Publication: Monitor Volume: 3 Issue: 72

According to "Moskovskie novosti," which quotes the latest report of the German Federal Office to Protect the Constitution, the mission of the Russian security services has of late been significantly expanded, including their efforts to counter NATO’s planned eastward expansion. The Russian security services were tasked with stepping up intelligence activity against NATO countries back in October 1995 by President Boris Yeltsin personally, who demanded that the GRU "penetrate NATO military bases in Western Europe, and as far as possible, NATO headquarters — up to and including the entourage of its secretary general."

The Foreign Intelligence Service [SVR], with its 15,000 employees, plays the main role in foreign espionage. It remains, if one believes the words of its former chief (and current foreign minister) Yevgeny Primakov, faithful to its predecessors and "takes an active part in implementing Russian foreign policy, as a counterweight to the West." Moreover, the SVR has been assigned the task of "preserving the multinational Russian state, economic espionage, directed mainly towards military technology and arms exports," and collecting information on NATO’s eastward expansion. (Moskovskie novosti, No. 10, March 1997)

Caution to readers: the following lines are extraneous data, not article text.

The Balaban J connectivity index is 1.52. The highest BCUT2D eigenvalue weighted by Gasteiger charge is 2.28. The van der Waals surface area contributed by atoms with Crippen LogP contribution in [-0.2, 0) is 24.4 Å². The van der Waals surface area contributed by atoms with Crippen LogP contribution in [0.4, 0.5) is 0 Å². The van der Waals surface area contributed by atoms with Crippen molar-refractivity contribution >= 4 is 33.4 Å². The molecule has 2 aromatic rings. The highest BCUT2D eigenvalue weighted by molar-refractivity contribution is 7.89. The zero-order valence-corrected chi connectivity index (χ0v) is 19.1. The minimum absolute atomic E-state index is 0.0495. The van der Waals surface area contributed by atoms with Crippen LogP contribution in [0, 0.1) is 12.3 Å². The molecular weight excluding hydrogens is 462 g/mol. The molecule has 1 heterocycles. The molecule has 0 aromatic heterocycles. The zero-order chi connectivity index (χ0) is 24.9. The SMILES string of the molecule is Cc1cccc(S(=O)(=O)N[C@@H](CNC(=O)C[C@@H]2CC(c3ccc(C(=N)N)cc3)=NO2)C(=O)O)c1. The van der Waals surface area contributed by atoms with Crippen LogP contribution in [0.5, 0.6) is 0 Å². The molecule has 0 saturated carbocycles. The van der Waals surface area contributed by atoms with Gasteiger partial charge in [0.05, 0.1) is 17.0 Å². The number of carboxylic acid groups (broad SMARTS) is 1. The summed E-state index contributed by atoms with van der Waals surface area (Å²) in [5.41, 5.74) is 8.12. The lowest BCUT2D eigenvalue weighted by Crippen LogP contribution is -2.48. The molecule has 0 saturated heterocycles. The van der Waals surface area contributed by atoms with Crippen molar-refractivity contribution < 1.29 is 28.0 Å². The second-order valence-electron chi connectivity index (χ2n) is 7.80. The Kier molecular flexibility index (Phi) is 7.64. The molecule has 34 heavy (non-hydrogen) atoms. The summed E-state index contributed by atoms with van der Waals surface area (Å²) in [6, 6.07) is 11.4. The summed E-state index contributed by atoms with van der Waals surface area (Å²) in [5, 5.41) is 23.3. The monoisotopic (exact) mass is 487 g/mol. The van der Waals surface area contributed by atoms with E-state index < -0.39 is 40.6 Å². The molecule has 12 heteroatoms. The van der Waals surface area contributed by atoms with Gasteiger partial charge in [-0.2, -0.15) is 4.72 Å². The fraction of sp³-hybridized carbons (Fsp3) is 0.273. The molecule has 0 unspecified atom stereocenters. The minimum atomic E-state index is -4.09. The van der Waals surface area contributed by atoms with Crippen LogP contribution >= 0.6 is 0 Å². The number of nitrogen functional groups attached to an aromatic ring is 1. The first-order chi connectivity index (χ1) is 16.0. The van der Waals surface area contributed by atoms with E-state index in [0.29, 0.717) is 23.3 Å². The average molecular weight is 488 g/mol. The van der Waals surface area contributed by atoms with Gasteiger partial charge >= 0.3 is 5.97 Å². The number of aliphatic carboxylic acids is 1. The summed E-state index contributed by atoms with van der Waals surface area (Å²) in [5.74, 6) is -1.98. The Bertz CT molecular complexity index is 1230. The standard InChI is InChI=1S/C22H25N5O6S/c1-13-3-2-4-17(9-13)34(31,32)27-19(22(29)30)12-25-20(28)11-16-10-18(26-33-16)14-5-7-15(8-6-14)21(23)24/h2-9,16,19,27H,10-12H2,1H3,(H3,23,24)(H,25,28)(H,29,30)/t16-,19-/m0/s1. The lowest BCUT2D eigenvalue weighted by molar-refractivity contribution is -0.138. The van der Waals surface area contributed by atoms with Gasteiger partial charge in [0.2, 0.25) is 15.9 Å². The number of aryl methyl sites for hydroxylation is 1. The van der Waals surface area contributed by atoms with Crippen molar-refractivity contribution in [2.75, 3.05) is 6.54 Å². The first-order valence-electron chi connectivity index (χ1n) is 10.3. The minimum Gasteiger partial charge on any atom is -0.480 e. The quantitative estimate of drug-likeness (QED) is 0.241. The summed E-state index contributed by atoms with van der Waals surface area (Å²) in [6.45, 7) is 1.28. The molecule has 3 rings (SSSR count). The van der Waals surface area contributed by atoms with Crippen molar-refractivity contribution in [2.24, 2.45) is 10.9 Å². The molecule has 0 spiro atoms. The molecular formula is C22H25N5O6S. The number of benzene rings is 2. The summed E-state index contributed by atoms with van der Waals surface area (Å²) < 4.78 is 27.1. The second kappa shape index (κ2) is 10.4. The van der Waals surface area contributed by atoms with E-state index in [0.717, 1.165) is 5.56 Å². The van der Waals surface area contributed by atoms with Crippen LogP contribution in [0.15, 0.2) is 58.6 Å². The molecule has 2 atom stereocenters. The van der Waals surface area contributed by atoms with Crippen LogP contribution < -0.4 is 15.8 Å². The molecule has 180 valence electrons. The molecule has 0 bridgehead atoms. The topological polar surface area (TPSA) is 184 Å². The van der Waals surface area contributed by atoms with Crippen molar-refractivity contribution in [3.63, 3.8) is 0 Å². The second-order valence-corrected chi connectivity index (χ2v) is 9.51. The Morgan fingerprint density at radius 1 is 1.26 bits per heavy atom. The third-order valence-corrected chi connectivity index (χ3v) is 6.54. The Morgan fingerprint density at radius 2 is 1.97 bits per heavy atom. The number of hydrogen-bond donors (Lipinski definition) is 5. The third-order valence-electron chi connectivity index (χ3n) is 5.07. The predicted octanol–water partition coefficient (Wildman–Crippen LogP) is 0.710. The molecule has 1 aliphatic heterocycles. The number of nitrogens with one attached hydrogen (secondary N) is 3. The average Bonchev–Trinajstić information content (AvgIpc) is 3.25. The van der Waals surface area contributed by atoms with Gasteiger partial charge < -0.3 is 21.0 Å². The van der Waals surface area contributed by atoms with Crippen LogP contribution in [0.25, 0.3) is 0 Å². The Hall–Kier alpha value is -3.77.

The newspaper reports that another Russian intelligence service, second only to the SVR in the number of its employees, is also taking a special interest in NATO expansion. This is the 12,000-man GRU, which remains untouched by the political changes that have taken place in Russia in recent years. Together with the SVR, this service is concentrating, among other things, on ascertaining the positions of Western European governments on NATO expansion. Moreover, the intelligence services of Kazakstan, Ukraine, and Belarus, which were formed out of the KGB’s former structures and which maintain close contact with the Russian security services, are also evidencing significant interest in information about NATO. Their agent base is said to include ethnic Germans who have resettled in Germany from CIS countries, and who were allowed to go to Germany only after being recruited by the intelligence services of the newly-independent states.

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